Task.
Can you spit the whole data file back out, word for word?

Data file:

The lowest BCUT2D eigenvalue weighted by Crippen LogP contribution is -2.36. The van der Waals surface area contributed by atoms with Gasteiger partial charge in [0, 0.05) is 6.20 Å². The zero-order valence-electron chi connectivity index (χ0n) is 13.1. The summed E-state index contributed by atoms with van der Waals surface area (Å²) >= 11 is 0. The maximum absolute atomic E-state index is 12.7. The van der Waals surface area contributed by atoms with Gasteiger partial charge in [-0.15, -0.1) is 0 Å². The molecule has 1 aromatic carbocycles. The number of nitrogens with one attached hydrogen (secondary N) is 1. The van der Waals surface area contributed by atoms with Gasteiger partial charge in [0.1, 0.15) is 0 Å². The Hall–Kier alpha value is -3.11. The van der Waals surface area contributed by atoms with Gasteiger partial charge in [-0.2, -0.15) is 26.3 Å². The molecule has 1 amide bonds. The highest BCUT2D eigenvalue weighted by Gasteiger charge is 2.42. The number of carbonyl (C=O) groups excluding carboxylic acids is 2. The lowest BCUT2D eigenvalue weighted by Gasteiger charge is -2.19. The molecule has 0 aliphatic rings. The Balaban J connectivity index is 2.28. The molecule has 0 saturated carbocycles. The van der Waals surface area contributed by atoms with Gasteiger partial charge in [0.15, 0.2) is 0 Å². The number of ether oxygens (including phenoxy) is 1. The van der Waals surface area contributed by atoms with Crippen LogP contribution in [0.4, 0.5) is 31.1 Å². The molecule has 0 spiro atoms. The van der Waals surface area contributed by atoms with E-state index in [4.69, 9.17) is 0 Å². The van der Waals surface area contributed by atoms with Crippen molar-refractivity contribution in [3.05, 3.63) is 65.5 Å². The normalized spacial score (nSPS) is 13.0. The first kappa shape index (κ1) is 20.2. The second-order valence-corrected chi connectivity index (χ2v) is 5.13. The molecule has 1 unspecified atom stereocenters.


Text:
The lowest BCUT2D eigenvalue weighted by Crippen LogP contribution is -2.36. The van der Waals surface area contributed by atoms with Gasteiger partial charge in [0, 0.05) is 6.20 Å². The zero-order valence-electron chi connectivity index (χ0n) is 13.1. The summed E-state index contributed by atoms with van der Waals surface area (Å²) >= 11 is 0. The maximum absolute atomic E-state index is 12.7. The van der Waals surface area contributed by atoms with Gasteiger partial charge in [-0.15, -0.1) is 0 Å². The molecule has 1 aromatic carbocycles. The number of nitrogens with one attached hydrogen (secondary N) is 1. The van der Waals surface area contributed by atoms with Gasteiger partial charge in [0.1, 0.15) is 0 Å². The Hall–Kier alpha value is -3.11. The van der Waals surface area contributed by atoms with Gasteiger partial charge in [-0.2, -0.15) is 26.3 Å². The molecule has 1 amide bonds. The highest BCUT2D eigenvalue weighted by Gasteiger charge is 2.42. The number of carbonyl (C=O) groups excluding carboxylic acids is 2. The lowest BCUT2D eigenvalue weighted by Gasteiger charge is -2.19. The molecule has 0 aliphatic rings. The Balaban J connectivity index is 2.28. The molecule has 0 saturated carbocycles. The van der Waals surface area contributed by atoms with Gasteiger partial charge in [0.15, 0.2) is 0 Å². The number of ether oxygens (including phenoxy) is 1. The van der Waals surface area contributed by atoms with Crippen LogP contribution in [0.4, 0.5) is 31.1 Å². The molecule has 0 spiro atoms. The van der Waals surface area contributed by atoms with E-state index in [4.69, 9.17) is 0 Å². The van der Waals surface area contributed by atoms with Crippen molar-refractivity contribution in [3.05, 3.63) is 65.5 Å². The normalized spacial score (nSPS) is 13.0. The first kappa shape index (κ1) is 20.2. The second-order valence-corrected chi connectivity index (χ2v) is 5.13. The molecule has 1 unspecified atom stereocenters.